The article starts out by making a case that many PhD students, despite spending years in grad school, have very bleak employment prospects:
It is the best of times and worst of times to start a science career in the United States.
Researchers today have access to powerful new tools and techniques — such as rapid gene sequencers and giant telescopes — that have accelerated the pace of discovery beyond the imagination of previous generations.
But for many of today's graduate students, the future could not look much bleaker.
They see long periods of training, a shortage of academic jobs, and intense competition for research grants looming ahead of them. "They get a sense that this is a really frustrating career path," says Thomas R. Insel, director of the National Institute of Mental Health.And then they propose some "solutions" to the problem:
Mr. Walker says that American graduate programs train students to be superb researchers. But they need to do more, he argues. Departments and students must recognize that the majority of science doctorate recipients no longer become professors, and that realization should cause a shift in the culture and practice of graduate education. "There's a mismatch between the opportunities available to students as they complete their work and their expectations and the nature of their training along the way."Graduate programs, he says, need to help students learn how to be nimble — to work at the junctions of disciplines, to collaborate as part of a team, and to be able to move from one topic to another. All of these skills, he says, are becoming increasingly important as careers evolve, both within and outside academe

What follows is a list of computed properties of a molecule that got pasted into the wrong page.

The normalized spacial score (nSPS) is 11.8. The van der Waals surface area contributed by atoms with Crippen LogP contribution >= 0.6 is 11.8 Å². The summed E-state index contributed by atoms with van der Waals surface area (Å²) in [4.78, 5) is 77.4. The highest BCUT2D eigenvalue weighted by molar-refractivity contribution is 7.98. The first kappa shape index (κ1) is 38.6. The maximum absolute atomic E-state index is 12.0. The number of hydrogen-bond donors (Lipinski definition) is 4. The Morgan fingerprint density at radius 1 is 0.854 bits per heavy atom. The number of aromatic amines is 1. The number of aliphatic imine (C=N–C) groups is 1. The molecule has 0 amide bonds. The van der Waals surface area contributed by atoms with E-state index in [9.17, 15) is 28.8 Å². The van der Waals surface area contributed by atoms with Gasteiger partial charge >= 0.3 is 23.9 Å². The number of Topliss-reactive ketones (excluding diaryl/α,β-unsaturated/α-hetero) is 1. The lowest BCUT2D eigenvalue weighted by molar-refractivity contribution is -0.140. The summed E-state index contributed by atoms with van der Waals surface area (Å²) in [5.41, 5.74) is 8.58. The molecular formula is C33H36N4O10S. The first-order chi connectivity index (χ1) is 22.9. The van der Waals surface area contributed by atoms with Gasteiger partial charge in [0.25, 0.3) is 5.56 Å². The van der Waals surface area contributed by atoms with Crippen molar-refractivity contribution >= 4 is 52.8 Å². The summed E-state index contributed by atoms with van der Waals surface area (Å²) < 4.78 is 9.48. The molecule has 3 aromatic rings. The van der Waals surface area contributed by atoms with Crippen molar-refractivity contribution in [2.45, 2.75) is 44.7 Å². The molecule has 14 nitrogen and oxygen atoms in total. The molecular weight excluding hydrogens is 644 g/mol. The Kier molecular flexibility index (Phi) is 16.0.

I have a much simpler solution:
- Do not recruit so many doctoral students
- Do not lie to prospective doctoral students about their employment prospects
If there are no jobs for PhD holders, then stop recruiting so many PhD students!!! This sounds like the most logical solution. But they won't stop. They need cheap labor to churn out research papers. And to get an educated and smart person working for them for minimum wage, they need to lie about employment prospects.
How many people would agree to join a PhD program if they are told openly: "Look, you gonna spend 6 years forking 50-70 hours a week for less then minimum wage and then you are likely to have very bleak employment prospects". You have to be insane to agree to that kind of a deal. So schools will continue lying (or simply avoiding this subject).